One of the most joyful things about Lego Bricktales is simply getting to look at it. Borrowing some of the contained diorama format of Captain Toad, each area and level you get to visit is a squared off little world, with everything within constructed entirely out of Lego bricks. There’s none of the fudged lines between Lego and polygonal design as found in the Telltale games, and that extends to the characters which will move and run around with the sharp, rigid movements that you’d expect.
While wandering through the areas, you’re generally quite restricted in how you can get around. There’s fixed camera angles which will only shift when needed to let you explore obscured areas, but pausing the game lets you take control of the camera and pan and zoom around, hunting down some of the many secrets tucked away in each area. It’s sublime.
The game starts as you visit your grandfather’s lab, tucked down below an amusement park. You turn up just as his grand experiment goes thoroughly wrong, but actually ends up going very right, as his old robot companion Rusty returns from an extraterrestrial journey that’s seriously upgraded its abilities, helping you to repair and get the tech working again. Hey presto! It’s a portal machine!
Naturally you’re going to go through the portal, but there’s an added imperative because your grandfather needs to fix up his amusement park before the Mayor visits, and Rusty suggests you collect happiness crystals from helping people out to transform rides one at a time. Apparently that’s how aliens power their gizmos? Whatever the case, you hop through and get adventuring, with plenty of witty repartee from Rusty that might fly over children’s heads, but can bring a wry smile to an adult’s face.
Each of the fives biomes will add to Rusty’s skill set, starting off with a ground pound that will smash nearby objects, adding an inter-dimensional scanner and more. You’ll quickly notice how the game gates collectibles behind these mysterious world items that are clearly for future abilities, and when you want to find all 20 of each species of animal or find chests with a local currency to spend on unlocking costumes and bricks in Boo’s shops, then you know you’ll be back tracking through each diorama to find every secret.
The people that you meet will throw a variety of tasks and missions at you, invariably leading to some kind of construction puzzle to complete. This really leans into the latent creativity of building with Lego. Some puzzles are prescribed, like copying a statue, but outside of those, every puzzle teases creativity out of you by giving you a studded canvas and a careful selection of bricks and pieces. Even when simply creating a bridge, I’m sure there will be subtle differences in your design. So long as you meet certain requirements, stay within bounds, ensure that everything is connected properly and then manage to survive a test, you’re fine. Considering ClockStone’s pedigree with Bridge Constructor, there’s similar physics-based tests, though nowhere near as strict as in those games.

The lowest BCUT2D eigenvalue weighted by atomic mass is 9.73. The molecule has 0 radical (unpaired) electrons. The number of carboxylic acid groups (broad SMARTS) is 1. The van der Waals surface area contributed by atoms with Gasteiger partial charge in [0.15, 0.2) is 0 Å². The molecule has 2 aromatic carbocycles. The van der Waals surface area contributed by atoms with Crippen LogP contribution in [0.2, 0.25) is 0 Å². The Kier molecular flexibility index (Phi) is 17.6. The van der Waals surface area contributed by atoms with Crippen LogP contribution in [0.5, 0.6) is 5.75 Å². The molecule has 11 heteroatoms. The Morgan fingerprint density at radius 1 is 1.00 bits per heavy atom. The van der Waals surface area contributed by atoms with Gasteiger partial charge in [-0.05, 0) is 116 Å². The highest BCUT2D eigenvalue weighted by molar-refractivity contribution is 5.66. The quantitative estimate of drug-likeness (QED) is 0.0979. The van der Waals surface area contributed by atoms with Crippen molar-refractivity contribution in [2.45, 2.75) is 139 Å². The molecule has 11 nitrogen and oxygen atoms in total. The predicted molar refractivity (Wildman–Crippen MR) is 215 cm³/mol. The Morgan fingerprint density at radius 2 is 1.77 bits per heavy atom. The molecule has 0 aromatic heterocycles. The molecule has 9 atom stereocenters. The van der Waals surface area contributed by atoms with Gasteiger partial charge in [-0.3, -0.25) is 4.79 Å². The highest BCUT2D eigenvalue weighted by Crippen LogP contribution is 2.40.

The controls are appreciatively intuitive, and the game does a good job of figuring out your intent, when trying to place and connect bricks in a 3D space. It’s not perfect, and there will be countless times when the item you’re holding will snap to either side of where you want it, but this is generally just a minor inconvenience once you learn its quirks. The D-pad lets you snap to different height levels, which is a particularly useful tool.
You soon earn the ability to enter into a Sandbox mode in these creative puzzles, which breaks down the restrictions on bricks and parts and lets you pick from defined sets of bricks. These come in a variety of different colours and also draw from different themes you’ve unlocked at Boo’s shop. You can revisit any puzzle in the game and modify your designs, and this mode will let you really flex your creative muscles later down the line.
This game is a really natural fit for the Nintendo Switch and handheld play, and ClockStone has put in the effort to feature touchscreen controls so that you can drag and tap to make your creations. This can be a little more intuitive than the button and stick controls at times, though I’ll admit I only really dabbled with the touch screen play, and that’s for a very good (and no doubt familiar sounding) reason.
Sadly, the performance on Switch isn’t great. In contained areas it’s nice and smooth, but with busier environments it feels choppier, though it’s still perfectly playable. It’s when building with complex scenes that the frame rate and lag can become almost unbearable. Whenever there’s larger construction parts that you can move around, it just becomes so aggravatingly unresponsive for seconds at a time until the object can catch up, leading to movement overshoots and frustration.
This compounded some of the most annoying puzzles in the game. Having to construct a fire escape so that four robots could travel down to safety, I was given pre-fabricated flights of stairs that were just horrible to move. Worse, my construction would explode for no obvious reason when running the simulation, forcing me to completely rebuild two or three different ways to get it to work. It was only marginally less painful than standing on a Lego brick, but it’s not an isolated incident and blights any time that the game throws larger and more challenging builds at you. Hopefully ClockStone can address this, but for now we’d suggest you consider other platforms.